# Elementary matrices of the first kind generate the special linear group over a field

This article states and proves a fact about a particular group, or kind of group, (i.e., special linear group) having a particular generating set (or kind of generating set), i.e., where the generators are elements of the type/form: elementary matrix of the first kind
View other facts about generating sets for particular groups

## Statement

Let $K$ be a field. Denote by $SL(n,K)$ the special linear group over $K$: the group of invertible $n \times n$ matrices over $K$ with determinant equal to $1$. Then, $SL(n,K)$ is generated by elementary matrices (also called elementary matrices of the first kind or shear matrices), i.e., matrices of the form $E_{ij}(\lambda)$, where $\lambda \in K, 1 \le i,j \le n, i \ne j$. The matrix $E_{ij}(\lambda)$ has $1$s on the diagonal, $\lambda$ in the $(ij)^{th}$ position, and zeros elsewhere.

The proof is constructive, and shows moreover that the diameter of the Cayley graph using this generating set is at most $n^2$. In other words, every element of the group can be written as a product of elementary matrices of the first kind using a product length of at most $n^2$.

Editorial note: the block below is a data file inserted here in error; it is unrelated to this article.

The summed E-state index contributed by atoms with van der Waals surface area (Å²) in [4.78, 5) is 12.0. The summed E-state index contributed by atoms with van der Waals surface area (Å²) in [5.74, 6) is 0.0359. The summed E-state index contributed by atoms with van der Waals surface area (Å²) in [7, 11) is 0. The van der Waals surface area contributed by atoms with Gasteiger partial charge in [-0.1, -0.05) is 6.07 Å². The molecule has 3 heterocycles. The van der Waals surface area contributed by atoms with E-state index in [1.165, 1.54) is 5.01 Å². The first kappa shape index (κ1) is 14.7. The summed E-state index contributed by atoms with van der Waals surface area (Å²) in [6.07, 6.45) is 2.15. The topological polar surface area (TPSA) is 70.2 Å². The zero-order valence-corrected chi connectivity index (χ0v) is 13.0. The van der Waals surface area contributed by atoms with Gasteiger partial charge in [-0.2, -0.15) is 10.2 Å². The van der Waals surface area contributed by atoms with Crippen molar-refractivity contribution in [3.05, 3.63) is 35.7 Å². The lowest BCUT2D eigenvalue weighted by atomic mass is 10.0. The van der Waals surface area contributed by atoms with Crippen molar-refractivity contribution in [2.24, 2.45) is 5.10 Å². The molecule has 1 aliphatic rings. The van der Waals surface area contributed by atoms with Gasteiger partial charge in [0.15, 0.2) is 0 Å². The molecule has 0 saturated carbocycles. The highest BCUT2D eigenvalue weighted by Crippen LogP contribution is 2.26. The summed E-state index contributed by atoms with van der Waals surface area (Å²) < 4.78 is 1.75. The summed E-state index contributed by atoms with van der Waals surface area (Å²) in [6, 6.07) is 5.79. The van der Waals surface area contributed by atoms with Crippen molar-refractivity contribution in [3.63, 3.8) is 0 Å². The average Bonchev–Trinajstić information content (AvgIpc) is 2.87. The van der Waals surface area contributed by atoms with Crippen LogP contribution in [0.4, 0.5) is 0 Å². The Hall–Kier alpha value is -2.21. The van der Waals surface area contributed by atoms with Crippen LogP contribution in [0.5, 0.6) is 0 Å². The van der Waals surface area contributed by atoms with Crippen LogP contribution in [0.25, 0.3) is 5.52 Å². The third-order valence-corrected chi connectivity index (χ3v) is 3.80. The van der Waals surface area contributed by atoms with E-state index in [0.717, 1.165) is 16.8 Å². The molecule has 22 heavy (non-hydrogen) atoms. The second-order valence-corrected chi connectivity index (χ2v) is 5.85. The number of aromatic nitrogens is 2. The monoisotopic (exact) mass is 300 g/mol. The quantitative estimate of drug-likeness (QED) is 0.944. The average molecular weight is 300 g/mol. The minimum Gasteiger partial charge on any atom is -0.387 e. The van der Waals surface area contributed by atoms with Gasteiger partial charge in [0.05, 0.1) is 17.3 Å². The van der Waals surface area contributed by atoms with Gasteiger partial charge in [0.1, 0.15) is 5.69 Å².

### Getting a smaller generating set

Further, since $E_{ij}(\lambda)E_{ij}(\mu) = E_{ij}(\lambda + \mu)$, it suffices to restrict $\lambda$ to a subset of $K$ that generates $K$ additively. Note, however, that if we choose this smaller generating set, the diameter of the Cayley graph could be higher.

## Particular cases

### Finite fields

We consider the case of a field of size $q = p^r$ with characteristic $p$, and we are interested in studying $SL(n,q)$. $n$ $q$ (field size) $p$ (field characteristic) $r = \log_pq$ Number of elementary matrices of the first kind Diameter of Cayley graph using all elementary matrices of the first kind Size of generating set using elementary matrices for an additive generating set of the field Diameter of Cayley graph using such a generating set
1 any any any 0 0 0 0
2 $q$ $p$ $r$ $2(q - 1)$ 3 $2r$ at most $3r\lceil(p - 1)/2\rceil$
2 2 2 1 2 3 2 3
2 3 3 1 4 3 2 3
2 4 2 2 6 3 4 6
2 5 5 1 8 3 2 6

## Proof

The proof relies on a slight variation of the usual Gauss-Jordan elimination procedure. The variation is necessary because we do not have access to the other types of elementary matrices (permutations and scalar multiplications).